This sound insulation kit uses a specially design construction board that has a mass-loaded vinyl layer to help with easy installation and is also a budget-friendly solution for any project.
- Easy to install to brick or masonry wall
- Telephone advice on best practices when installing*
- Complies with Part E building regulations when installed correctly
- Test data available to meet building regulations
This soundproofing kit is high mass, so if you do not have enough room, one of the other kits may be more suitable.
HiGH Mass Solution
Direct-to-wall fitting with no need to fit bars
Airborne noise reduction
Exceeds building regulations for airborne sound reduction 58 DnTw db
Expert Telephone Support
Get expert advice on how this acoustic solution can work with your project
- Install timber studs to the existing wall. An airgap can be left to create an independent stud for a better performance. The deeper the stud frame and airgap the better the performance will be at low frequency. Install the studs at either 400mm or 600mm centres.
- Infill the stud with the same depth of insulation. Hush slab or RWA45 Rockwool can be used.
- Fix Maxi Resilient bars perpendicular to the stud at 400mm centres. Ensure the Maxi resilient bars are short of the perimeter walls and not touching.
- Fix dBoard to the resilient bar. Install the dboard in brockbond pattern. Leave a 5mm expansion gap around the perimeter to the dboard and infill with an acoustic sealant. Ensure to use a 35mm Maxi HP Screw to fix the dboard.
- Install Sinat Fireboard 15mm Over the dBoard and fix through to the resilient bar. Ensure to use the correct depth of dry wall screw to fix through to the resilient bar without bridging the bar. No more than a 50mm scre shound be used. Again install in a brick bond pattern and leave an expansion gap around the perimeter of the wall of 5mm and infill with an acoustic sealant. The wall can the be tape an joint finished or skimmed and decorated.
The most important factor to soundproofing a room is to add layers of dense mass. In layman’s terms, the thicker the wall the less sound can travel through it.
Often referred to as building a room within a room.
The initial step in effective soundproofing wall construction involves the process of wall decoupling, which can be achieved through various methods.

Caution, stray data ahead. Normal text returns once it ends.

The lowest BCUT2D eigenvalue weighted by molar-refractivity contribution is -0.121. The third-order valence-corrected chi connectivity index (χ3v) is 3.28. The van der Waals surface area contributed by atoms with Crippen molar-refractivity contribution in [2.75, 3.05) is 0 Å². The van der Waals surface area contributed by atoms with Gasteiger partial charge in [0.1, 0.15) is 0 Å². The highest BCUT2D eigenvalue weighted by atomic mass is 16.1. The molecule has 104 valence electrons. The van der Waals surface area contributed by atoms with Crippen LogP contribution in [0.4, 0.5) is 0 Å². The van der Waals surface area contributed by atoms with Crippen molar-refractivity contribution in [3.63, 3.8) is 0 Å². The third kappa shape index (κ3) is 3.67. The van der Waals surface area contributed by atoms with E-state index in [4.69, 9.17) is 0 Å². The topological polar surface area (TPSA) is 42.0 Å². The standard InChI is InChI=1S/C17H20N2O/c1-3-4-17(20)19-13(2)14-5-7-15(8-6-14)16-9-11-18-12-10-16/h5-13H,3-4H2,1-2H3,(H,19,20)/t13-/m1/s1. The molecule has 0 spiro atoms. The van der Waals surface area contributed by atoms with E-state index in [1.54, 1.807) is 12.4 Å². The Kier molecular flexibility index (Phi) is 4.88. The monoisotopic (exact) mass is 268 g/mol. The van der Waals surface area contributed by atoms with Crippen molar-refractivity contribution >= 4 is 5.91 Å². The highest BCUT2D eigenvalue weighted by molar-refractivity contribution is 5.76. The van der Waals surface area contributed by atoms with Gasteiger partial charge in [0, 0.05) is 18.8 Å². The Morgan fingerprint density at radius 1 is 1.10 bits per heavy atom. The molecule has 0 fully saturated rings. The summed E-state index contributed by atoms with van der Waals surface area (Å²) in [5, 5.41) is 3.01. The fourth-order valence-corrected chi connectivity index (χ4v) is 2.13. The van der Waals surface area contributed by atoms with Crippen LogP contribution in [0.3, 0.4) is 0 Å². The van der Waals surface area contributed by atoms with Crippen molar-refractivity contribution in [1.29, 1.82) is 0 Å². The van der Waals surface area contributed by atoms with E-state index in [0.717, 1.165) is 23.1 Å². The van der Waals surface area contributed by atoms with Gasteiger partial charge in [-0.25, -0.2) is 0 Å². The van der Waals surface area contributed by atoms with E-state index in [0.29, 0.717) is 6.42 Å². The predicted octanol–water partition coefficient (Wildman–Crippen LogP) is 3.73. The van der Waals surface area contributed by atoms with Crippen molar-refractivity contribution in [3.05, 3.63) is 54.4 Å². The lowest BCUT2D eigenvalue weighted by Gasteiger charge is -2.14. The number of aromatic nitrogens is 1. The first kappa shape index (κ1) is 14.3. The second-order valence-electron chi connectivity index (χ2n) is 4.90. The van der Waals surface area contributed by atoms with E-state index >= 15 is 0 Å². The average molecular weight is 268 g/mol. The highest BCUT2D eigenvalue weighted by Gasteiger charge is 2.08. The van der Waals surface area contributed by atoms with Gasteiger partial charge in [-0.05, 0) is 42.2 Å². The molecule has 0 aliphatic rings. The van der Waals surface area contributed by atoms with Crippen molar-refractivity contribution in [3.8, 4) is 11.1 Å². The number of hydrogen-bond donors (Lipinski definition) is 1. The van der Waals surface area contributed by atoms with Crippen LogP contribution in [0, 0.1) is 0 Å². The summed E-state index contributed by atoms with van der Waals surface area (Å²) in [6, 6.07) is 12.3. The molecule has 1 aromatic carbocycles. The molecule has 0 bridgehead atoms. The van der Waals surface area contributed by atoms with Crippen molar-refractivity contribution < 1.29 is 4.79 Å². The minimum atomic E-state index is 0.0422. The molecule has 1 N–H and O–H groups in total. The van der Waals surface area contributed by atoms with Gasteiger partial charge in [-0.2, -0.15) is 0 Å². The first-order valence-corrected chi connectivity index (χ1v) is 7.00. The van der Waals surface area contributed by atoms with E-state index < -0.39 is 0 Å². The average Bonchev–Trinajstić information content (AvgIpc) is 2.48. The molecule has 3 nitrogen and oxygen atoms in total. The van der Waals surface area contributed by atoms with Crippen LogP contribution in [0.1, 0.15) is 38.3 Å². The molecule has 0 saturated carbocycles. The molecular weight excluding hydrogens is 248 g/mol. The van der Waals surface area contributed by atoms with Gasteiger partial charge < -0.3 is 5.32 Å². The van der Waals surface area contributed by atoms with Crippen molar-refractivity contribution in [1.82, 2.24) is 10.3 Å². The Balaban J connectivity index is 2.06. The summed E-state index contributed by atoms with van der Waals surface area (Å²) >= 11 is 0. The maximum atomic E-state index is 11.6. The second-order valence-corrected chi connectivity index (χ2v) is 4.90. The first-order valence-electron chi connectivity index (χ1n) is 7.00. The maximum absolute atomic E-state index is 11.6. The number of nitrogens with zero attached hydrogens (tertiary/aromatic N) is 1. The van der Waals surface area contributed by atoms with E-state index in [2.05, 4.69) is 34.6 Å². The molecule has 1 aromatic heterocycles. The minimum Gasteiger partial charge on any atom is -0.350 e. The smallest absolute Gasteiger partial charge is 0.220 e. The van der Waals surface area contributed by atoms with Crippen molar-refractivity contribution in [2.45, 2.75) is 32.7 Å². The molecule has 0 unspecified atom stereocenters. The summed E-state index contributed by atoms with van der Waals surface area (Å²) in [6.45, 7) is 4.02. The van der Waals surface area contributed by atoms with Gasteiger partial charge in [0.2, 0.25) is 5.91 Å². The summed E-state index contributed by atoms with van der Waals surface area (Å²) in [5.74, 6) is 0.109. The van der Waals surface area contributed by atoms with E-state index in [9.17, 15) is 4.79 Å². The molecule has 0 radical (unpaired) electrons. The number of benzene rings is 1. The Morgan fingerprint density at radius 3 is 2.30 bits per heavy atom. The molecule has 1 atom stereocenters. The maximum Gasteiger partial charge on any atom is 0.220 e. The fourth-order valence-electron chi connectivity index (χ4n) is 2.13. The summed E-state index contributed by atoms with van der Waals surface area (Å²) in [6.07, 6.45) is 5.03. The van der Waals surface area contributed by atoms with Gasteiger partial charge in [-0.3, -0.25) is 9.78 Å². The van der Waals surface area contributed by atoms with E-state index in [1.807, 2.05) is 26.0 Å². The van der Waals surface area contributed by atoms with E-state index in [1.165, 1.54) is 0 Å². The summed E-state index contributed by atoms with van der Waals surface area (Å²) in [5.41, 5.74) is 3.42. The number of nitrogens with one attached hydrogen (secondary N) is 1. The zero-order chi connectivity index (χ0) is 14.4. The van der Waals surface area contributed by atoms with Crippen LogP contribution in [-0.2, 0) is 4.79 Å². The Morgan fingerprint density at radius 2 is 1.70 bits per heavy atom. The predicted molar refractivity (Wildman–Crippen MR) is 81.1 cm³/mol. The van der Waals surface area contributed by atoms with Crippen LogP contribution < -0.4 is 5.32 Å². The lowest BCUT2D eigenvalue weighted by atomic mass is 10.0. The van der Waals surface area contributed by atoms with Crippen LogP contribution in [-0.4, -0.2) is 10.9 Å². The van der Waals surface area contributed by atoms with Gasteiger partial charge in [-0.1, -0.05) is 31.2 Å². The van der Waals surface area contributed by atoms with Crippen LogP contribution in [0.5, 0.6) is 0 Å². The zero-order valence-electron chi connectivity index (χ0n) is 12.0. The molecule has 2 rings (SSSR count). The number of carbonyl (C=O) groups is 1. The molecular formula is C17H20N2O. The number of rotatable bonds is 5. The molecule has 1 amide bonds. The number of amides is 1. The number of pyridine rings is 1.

The most optimal and highly effective approach is to implement a double-wall system. This entails the construction of a secondary wall utilising standard two-by-four lumber in combination with steel studs. This double-wall configuration creates a physical gap between the inner and outer walls, significantly reducing the transfer of sound vibrations and enhancing the soundproofing performance of the space.
The idea is to separate the brickwork from the stud wall to create a void that will break the direct path of sound. A good analogy is to think about how electricity travels through a circuit, if you can isolate it and break the path, electricity will no longer travel that path.
Read our guide on decoupling walls here
Acoustic Mineral Wool is engineered with a density that surpasses many other sound control methods, making it a superior choice for those seeking effective acoustic insulation.
When installed between floor joists and within stud partitions, it offers an optimal solution for enhancing soundproofing capabilities.
This specialised mineral wool effectively absorbs and dampens sound vibrations, significantly reducing noise transmission and enhancing the acoustic performance of the space. Its unique density and composition make it a valuable addition to any soundproofing project, ensuring a quieter and more comfortable environment.
This wall soundproofing solution is designed to exceed Part E Acoustic Building Regulations. So, it’s only the installation that could let you down. The main focus to do your homework on what noises are present and where they are coming from.
The primary distinction between conventional plasterboard and acoustic plasterboard hinges on their density. Acoustic plasterboards possess superior sound-deadening attributes thanks to their denser core.
Although both variants are crafted from gypsum, acoustic plasterboard incorporates additional components, such as mineral wool or glass fibre, which enhance its sound absorption capabilities.
Consequently, sound-resistant plasterboard excels at diminishing noise levels and obstructing sound transmission through walls and ceilings. These boards can reduce sound by approximately 30 to 50 decibels. However, it’s important to note that the heightened density of acoustic plasterboard can render it heavier and more challenging to install compared to standard plasterboard.
Sockets can be a problem when soundproofing your wall but luckily we have a product and a solution – Read out guide on installing scoustic socket boxes here
Radiators are often hung on a wall with the pipework coming though the floor.
hen it comes to soundproofing the alcoves of a wall, the chimney breast often requires less extensive soundproofing. This is primarily due to the fact that chimney breasts are typically constructed using a double layer of fire bricks, which are significantly denser and heavier than the standard bricks commonly used in alcove walls.
Nonetheless, it’s important to note that there can be exceptions to this rule. To determine the extent of soundproofing required, a useful tip is to conduct a simple ear test. Place your ear against the alcove wall when you hear noise coming from the neighboring room, and then repeat the same test at the chimney breast. Compare the results of these tests.
If you detect noise transmission through both the alcoves and the chimney breast, there are several options available to address the issue.